Proudly living off the land, the Maasai are as skilled with the spear as they are at caring for their herds.
Between the 16th and 18th century, the land between the Great Lakes, the Great Rift and the Indian Ocean coastline welcomed a variety of complementary populations who then forged strong relationships amongst themselves. During this period, the Maasai prevailed as one of the main groups among the pastoral societies dominating these regions, and they herded their cattle over the vast expanses of the modern-day Kenyan and Tanzanian plains.Find out more:
The Maasai “those who speak Maa”, are a people whose language is related to the group of Nilo-Saharan languages. Their settlement on the grassy savannahs of East Africa during the 16th century makes them the southern-most representatives of this language family. In the middle of the 18th century, they were one of the dominant groups on these infertile soils, well-suited to rearing livestock. More mobile and more powerful in military terms, they controlled the best irrigated and grazed areas of these regions.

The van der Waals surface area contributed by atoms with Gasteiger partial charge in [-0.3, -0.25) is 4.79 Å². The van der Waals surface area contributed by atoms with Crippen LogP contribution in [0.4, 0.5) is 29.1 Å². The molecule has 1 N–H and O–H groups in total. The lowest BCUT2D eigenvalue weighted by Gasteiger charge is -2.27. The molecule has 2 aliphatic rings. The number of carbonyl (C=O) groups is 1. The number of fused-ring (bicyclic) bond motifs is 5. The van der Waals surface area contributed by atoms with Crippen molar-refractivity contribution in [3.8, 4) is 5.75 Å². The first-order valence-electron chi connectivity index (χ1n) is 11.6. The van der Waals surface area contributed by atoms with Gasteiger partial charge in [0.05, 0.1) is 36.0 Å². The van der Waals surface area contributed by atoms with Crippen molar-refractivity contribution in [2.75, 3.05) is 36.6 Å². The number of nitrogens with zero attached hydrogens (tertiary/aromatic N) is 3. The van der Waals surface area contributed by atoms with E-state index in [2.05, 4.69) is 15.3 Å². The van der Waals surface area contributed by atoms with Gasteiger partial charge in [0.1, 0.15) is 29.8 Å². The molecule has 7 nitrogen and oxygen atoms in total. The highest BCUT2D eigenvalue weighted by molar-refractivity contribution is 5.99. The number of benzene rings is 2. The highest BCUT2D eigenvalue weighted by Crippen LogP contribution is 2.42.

The Maasai were a largely agro-pastoral society whose day-to-day lives revolved around taking care of their herds. The cattle – which provided families with the bulk of their food and the raw materials needed to make clothes, weapons and tools – were both the symbol of their strength and the measure of their wealth. As such, they were a crucial factor in establishing and maintaining social relations. The movement of cattle through the practice of loans or the creation of dowries enabled the Maasai clans to extend the reach of their family alliances and to reduce the risk of loss.
Solely practicing cattle rearing, the Maasai were part of a trading network with groups of hunters and farmers who supplied them with manufactured goods (iron) and scarce commodities (salt, skins) in exchange for animals, meat, milk and leather.
This cooperation between the populations also centered around medical know-how. The cattle breeders, used to treating their herds, were thought to be good surgeons, whilst the farmers were considered skillful as a result of their in-depth knowledge of medicinal plants.